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How to Read Guitar Tabs: Symbols, Numbers, and Techniques Explained

Guitar tab (short for “tablature”) is a way of reading and writing music for guitar, bass, and other fretted instruments.

I remember when I first tried to read guitar tab – I found it so overwhelming! What do the numbers mean? Why are there so many lines? What’s with all the letters?!

Fast-forward 15 years and now it’s just like reading a book: I just sit down and get straight to playing.

I’ve made this guide for anyone who felt like I did when I first got started. By the end of this article, you’ll know exactly how to read guitar tabs, what the different symbols mean, and even more about the different guitar playing techniques. I’ve even made a handy inforgraphic that you can save and keep with you while you learn!

Let’s get started!

How to read guitar tabs

Guitar tab is written on horizontal lines called a “staff”. These lines represent the different strings on your guitar. They’re laid out with the highest pitched strings at the top, and the lowest pitched strings at the bottom. Think of it like you’re looking down at your guitar as you’re playing.

The numbers on the staff represent the fret to be played. The numbers will be on one or more of the horizontal lines. This will tell you which fret to play and on which string.

How to read guitar tab

Guitar tab is read from left to right. So, the notes on the left are played first, followed by the notes next to them. If the notes are stacked on top of each other, then they are played at the same time. Like a chord for example.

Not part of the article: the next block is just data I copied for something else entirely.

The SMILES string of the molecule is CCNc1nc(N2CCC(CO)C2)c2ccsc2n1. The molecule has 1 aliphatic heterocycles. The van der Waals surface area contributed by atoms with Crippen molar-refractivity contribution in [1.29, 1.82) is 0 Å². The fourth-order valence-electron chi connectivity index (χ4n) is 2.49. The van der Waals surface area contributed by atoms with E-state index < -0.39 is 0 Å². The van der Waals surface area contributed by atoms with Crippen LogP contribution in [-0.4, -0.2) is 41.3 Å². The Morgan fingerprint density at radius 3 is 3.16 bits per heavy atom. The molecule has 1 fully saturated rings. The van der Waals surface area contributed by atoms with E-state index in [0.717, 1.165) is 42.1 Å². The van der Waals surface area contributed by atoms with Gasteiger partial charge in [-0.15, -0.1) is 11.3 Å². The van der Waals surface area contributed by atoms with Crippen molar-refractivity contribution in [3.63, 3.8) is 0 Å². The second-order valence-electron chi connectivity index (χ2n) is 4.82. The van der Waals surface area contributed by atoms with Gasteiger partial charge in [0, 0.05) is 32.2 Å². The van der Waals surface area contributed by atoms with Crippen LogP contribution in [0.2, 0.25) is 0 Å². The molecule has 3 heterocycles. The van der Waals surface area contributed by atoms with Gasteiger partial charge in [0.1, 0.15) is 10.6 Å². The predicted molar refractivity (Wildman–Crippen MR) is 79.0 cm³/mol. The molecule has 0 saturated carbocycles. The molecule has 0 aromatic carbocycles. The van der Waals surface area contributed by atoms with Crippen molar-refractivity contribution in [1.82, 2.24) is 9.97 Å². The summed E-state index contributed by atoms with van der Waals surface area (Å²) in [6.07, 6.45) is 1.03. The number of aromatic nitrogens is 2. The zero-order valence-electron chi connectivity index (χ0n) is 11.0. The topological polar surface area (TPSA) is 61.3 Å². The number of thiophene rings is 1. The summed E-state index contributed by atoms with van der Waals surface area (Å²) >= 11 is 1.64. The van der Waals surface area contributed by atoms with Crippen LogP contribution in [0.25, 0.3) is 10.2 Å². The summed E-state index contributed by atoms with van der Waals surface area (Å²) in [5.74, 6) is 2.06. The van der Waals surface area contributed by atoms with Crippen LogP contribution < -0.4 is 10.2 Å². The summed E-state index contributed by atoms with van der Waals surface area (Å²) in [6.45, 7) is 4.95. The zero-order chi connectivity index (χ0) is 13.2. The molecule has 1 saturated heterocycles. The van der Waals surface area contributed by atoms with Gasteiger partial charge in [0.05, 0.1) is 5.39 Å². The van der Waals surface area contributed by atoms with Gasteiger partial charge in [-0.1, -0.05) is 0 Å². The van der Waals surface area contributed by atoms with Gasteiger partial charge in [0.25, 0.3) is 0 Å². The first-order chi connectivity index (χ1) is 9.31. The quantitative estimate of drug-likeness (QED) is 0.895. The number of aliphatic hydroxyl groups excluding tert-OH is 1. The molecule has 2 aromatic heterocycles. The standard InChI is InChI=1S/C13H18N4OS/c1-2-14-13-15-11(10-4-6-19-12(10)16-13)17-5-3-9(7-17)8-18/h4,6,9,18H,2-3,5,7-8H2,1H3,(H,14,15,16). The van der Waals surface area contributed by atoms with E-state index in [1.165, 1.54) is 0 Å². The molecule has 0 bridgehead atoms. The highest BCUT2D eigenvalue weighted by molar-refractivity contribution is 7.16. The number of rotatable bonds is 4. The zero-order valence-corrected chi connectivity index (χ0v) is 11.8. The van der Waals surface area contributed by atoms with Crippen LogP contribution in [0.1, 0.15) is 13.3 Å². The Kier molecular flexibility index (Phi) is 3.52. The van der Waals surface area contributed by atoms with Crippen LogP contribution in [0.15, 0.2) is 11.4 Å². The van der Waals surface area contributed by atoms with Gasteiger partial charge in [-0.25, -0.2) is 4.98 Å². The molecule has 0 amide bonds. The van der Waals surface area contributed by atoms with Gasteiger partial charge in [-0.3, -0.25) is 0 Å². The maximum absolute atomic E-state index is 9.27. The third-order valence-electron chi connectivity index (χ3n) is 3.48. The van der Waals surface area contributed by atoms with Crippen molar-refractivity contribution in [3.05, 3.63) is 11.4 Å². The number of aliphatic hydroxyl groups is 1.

Unlike traditional written music, tab usually doesn’t tell you how long to play the notes for, only which notes to play. That being said, most tabs are separated into “bars” using vertical lines. You might find tabs that have timings on them, but these are few and far between.

However, guitar tab does give you instructions on how to play the notes, like bending the string for example. Depending on the tab type, it may use either letters, symbols, or both.

ASCII tabs vs software generated tabs

There are two main types of guitar tab that you’ll come across: ASCII tabs and what I call “software generated tabs”.

Before I explain the differences between the two, just know that no one really uses these terms. They’re both just called “tabs” in the community. But, there are slight differences between the two that I think are worth knowing – especially for beginners!

ASCII tabs

ASCII guitar tabs (pronounced “askee”) are written using only the basic symbols found on your computer’s keyboard. This is the kind of tab that you’ll find on websites like Without getting into the details, “ASCII” just means the very basic symbols available on your PC.

These sites use templates made out of dashes to make the lines of the guitar strings. The dashes are deleted and replaced with numbers and letters by the author.

ASCII guitar tab

This method was most popular during the early era of the internet, as it was easy for community users to create tabs using basic computers.

As it’s so basic, it only uses letters to show playing techniques such as bends. Over time, it’s been agreed what certain symbols mean (such as “b” meaning “bend”), but most tabs will include a section that explains the meaning of each symbol.

In my experience, ASCII guitar tabs need a little bit more interpretation than software generated guitar tabs, and are best used when playing along with a song.

That being said: as they’re free text, authors often include helpful hints about the playing instructions throughout the tab.

Software generated guitar tabs

Software generated guitar tabs are any guitar tab that’s written using some kind of software. This type of tab, like the kind you’ll find on or computer software like GuitarPro, is more sophisticated and is closer to traditionally written music than ASCII tabs.